Thanks to Illinois lawmakers, many corner taverns and fraternal organizations throughout the state have video gambling machines. But Fairmount Park won't have those moneymakers -- although all other racetracks in Illinois will -- if either version of state Rep. Bob Rita's gambling expansion bill gets approved.
What, that doesn't seem fair? Rita isn't interested in fair; he's interested in getting a casino for Chicago. And he has decided that a bill will have a better chance of passage without video gambling at Fairmount Park than with it.
You see, East St. Louis gets about 40 percent of its operating revenue from the Casino Queen, and video gambling machines at Fairmount Park would be more competition. The fear is that the gambling market is saturated. (Gee, you think?) Rita is willing to bet on a winner -- and a loser-- in the metro-east if that's what it takes to get Chicago a casino.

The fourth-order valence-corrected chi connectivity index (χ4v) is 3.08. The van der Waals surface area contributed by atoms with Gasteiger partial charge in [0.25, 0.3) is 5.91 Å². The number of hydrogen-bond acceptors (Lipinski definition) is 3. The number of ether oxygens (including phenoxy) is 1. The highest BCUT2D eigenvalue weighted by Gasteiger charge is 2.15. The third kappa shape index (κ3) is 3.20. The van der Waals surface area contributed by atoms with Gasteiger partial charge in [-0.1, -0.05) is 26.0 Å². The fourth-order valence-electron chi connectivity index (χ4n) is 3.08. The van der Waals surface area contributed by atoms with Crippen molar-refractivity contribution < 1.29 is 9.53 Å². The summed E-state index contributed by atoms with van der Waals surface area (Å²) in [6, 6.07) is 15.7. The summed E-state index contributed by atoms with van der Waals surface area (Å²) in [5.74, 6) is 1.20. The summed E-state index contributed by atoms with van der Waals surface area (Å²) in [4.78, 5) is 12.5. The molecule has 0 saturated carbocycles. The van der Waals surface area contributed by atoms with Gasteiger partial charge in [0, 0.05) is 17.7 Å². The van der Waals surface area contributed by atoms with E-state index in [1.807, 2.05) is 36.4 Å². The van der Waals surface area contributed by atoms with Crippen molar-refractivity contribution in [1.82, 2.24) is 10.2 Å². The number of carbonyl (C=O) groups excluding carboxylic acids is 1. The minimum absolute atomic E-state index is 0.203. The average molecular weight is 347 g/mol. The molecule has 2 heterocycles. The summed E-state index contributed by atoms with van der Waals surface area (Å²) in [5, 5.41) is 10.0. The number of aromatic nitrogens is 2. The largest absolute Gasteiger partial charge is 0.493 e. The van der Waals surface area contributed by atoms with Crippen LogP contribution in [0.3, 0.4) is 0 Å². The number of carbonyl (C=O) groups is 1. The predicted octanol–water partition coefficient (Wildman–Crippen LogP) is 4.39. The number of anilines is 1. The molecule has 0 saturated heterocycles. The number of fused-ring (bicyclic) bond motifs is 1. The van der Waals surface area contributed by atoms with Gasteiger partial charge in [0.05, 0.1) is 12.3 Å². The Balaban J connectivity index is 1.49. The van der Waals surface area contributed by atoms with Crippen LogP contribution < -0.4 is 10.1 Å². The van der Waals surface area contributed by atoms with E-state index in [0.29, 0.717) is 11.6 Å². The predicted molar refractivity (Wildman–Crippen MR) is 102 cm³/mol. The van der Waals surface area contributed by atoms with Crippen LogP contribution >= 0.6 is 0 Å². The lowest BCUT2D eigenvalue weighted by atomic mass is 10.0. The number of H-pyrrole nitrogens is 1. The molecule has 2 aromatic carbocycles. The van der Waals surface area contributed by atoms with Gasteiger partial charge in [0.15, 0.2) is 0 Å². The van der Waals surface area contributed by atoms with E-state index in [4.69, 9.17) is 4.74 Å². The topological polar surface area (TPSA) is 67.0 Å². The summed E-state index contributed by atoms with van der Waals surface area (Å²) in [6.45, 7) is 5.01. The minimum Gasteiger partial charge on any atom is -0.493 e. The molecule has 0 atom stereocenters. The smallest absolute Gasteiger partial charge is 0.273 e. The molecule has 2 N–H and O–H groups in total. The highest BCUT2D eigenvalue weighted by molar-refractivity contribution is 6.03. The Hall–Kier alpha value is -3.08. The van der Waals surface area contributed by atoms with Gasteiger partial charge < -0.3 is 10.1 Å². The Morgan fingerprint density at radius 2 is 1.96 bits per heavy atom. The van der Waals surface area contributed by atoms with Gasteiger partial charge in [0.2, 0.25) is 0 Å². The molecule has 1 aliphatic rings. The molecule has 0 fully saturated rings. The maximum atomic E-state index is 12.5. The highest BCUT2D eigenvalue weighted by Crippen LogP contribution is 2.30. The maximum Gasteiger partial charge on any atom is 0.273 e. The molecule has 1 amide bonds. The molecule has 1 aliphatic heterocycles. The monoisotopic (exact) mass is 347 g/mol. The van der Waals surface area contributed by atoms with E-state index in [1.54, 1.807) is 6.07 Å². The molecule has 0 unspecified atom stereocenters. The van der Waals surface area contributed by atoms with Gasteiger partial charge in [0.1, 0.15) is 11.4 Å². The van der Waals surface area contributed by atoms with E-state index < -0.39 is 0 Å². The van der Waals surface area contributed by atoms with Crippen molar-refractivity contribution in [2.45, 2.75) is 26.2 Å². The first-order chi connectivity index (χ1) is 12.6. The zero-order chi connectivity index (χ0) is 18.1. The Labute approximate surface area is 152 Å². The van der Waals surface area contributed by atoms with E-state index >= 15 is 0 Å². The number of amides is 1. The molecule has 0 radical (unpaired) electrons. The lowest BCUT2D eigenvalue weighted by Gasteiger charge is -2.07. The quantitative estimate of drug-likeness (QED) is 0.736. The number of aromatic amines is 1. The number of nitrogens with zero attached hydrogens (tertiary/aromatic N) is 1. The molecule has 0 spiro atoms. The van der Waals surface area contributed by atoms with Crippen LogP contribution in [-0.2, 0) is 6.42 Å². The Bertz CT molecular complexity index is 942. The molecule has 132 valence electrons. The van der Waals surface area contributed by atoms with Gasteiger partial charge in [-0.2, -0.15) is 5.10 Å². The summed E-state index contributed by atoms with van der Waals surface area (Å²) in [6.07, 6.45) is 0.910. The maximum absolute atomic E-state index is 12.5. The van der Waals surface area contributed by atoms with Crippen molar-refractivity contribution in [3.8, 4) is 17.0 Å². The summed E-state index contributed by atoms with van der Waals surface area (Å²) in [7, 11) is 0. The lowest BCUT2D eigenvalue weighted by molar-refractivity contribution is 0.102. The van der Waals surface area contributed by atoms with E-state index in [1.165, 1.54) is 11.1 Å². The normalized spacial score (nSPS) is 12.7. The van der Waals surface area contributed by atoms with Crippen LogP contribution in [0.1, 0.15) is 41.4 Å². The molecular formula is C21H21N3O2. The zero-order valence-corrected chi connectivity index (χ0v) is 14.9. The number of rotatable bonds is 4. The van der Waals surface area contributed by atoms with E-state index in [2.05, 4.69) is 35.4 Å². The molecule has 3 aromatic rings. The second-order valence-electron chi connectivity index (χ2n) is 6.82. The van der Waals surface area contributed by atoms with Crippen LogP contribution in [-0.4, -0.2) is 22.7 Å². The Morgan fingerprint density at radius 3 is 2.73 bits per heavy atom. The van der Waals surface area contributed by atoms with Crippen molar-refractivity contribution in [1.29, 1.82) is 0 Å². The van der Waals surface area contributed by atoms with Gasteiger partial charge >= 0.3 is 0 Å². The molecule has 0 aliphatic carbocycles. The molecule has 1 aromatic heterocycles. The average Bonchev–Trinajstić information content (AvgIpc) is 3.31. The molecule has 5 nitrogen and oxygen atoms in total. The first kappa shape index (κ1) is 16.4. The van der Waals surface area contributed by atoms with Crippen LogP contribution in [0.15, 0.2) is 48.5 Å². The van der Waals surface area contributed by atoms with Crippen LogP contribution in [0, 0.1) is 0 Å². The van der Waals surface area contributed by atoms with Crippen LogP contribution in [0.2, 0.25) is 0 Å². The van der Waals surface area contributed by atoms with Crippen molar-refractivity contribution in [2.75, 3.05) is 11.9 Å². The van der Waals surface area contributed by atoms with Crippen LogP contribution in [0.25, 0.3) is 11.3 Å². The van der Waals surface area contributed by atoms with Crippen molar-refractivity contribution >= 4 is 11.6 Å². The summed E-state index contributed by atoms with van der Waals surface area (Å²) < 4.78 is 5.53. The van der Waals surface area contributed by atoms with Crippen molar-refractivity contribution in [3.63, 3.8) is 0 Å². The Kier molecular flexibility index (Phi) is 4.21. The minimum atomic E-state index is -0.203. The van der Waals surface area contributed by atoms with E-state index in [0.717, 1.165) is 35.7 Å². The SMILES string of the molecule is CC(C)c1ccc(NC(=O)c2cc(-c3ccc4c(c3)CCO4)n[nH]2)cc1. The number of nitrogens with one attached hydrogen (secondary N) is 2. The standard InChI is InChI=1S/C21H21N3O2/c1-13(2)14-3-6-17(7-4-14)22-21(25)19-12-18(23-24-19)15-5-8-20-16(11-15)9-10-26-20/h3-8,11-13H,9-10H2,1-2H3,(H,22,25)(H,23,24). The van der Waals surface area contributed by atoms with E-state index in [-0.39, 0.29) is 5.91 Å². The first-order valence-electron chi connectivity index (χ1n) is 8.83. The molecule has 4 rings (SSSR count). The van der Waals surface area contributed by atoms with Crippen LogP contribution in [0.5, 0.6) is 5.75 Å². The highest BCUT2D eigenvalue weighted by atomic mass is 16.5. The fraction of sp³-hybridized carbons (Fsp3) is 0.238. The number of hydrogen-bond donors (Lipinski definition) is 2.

This is a wrongheaded way to decide state gambling policy. If competition and saturation were concerns, then corner taverns and fraternal organizations should have been excluded before a racetrack. Any gambling bill should either allow all the racetracks to have video gambling machines, or none of them should.